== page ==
If you are thinking of attending the workshop, feel free to leave a comment as to what would make the workshop really useful and relevant for you.
Usability News – E-Consultancy’s Friedlein predicts the Future of UK Usability Consultancy
Ashley Friedlein, CEO of E-consultancy.com, about the future of the UK marketplace for usability services and how he expects usability agencies to evolve.
Step Two Designs, in conjunction with the IA Institute, have just released a free Intranet Review Toolkit
This toolkit provides intranet managers and designers with an easy-to-use method to assess the strengths and weaknesses of their intranets.
While I don’t necessarily agree with all of the guidelines (or applying them blindly without considering your specific circumstances), it’s a good starting point to get you thinking about the various aspects of your intranet.
As part of World Usability Day, the Auckland UPA invites you to Open Your Eyes to Usability:
Ever felt frustated, confused or lost when surfing the web? Ever wondered how your visitors really ‘see’ and experience your website?
If so, join us for an evening of activities designed to increase awareness of usability and user-centred design.
Presentations will include “Internet Usability”, and a live usability evaluation of a popular website. You will also be able to view examples of eye-tracking research, and experience how blind people ‘see’ your website using screen readers.
A number of usability experts will be on hand to give advice on any aspect of usability.
Plus: Remote Control Shootout! How many buttons are there on your remote control? Do you know what they all do? How many do you actually *use*? Bring your remote control along and help us find the worst offending example of poor design and usability. We have spot prizes for the best (the worst?) examples.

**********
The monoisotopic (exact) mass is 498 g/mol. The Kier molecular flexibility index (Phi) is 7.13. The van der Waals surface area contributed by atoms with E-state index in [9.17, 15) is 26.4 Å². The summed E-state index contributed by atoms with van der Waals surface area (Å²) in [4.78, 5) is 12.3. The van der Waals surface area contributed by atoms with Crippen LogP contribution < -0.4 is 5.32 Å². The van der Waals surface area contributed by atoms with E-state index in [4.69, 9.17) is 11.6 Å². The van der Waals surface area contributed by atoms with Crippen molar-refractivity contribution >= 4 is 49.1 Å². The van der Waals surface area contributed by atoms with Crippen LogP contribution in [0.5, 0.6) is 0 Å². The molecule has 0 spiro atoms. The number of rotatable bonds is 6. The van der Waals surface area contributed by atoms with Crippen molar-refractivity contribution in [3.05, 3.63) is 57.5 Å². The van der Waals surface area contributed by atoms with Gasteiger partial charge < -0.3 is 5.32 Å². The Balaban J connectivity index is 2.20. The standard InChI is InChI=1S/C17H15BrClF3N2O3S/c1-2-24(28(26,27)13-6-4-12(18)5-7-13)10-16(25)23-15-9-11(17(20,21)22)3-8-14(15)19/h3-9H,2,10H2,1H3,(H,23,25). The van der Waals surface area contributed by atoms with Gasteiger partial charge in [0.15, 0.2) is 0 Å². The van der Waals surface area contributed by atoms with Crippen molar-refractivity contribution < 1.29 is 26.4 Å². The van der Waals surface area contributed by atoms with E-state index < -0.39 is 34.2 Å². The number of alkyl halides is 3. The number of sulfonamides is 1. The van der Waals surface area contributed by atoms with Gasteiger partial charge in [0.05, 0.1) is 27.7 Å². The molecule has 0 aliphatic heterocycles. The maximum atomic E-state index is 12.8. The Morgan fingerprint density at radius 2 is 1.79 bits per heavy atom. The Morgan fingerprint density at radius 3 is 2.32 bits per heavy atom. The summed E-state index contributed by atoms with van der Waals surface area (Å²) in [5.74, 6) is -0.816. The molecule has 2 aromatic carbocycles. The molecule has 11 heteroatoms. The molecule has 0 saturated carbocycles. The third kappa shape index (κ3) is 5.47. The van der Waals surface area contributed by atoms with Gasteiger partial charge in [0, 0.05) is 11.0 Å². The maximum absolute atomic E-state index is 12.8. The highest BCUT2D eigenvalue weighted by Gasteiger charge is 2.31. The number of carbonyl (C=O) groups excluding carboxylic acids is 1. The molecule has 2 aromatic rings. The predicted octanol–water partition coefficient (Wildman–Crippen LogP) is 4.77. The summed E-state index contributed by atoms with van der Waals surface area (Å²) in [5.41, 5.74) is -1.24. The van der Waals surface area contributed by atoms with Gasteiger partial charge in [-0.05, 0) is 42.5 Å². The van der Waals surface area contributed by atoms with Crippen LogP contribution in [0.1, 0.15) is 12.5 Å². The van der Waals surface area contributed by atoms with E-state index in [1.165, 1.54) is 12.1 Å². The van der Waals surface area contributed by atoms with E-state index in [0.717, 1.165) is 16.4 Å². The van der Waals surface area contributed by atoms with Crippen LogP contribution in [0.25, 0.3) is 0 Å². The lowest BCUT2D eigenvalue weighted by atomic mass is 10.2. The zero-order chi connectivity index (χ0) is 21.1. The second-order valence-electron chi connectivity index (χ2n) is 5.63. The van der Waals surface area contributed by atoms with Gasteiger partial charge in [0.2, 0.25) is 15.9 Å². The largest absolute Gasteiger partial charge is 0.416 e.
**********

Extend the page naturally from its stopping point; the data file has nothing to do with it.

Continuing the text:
This event is being organised as part of the first World usability Day, with more than 70 events planned in 35 countries around the globe, starting (naturally) in New Zealand. Visit www.worldusabilityday.org and be amazed by how many people, places and groups are taking part. Come along and be part of the celebration.
Date: Thursday 3rd November
Time: 6.00pm to 8.0pm
Venue: Bank of New Zealand, 3rd floor, 125 Queen Street (Map showing location of building – but we are on the 3rd floor)
Cost: Free – Drinks & nibbles will be provided so please register so that we can order enough wine! And don’t forget your remote!
Please RVSP to firstname.lastname@example.org
Harry Brignull has put together a comparison of software-based usability video labs
Morae and VisualMark are part of a new breed of software-based Usability Video labs, that run on your plain vanilla PC or Mac. What makes them special is that you don’t have to buy any new hardware, you just install the software, grab your webcams and other bits of kit off the shelf and off you go. Also, if running on a laptop, you are highly mobile and can carry the lab around in a bag that wont break your back. Plus you never have to look at another tape, scan converter, or sit around digitising content ever again.
(via City of Bits)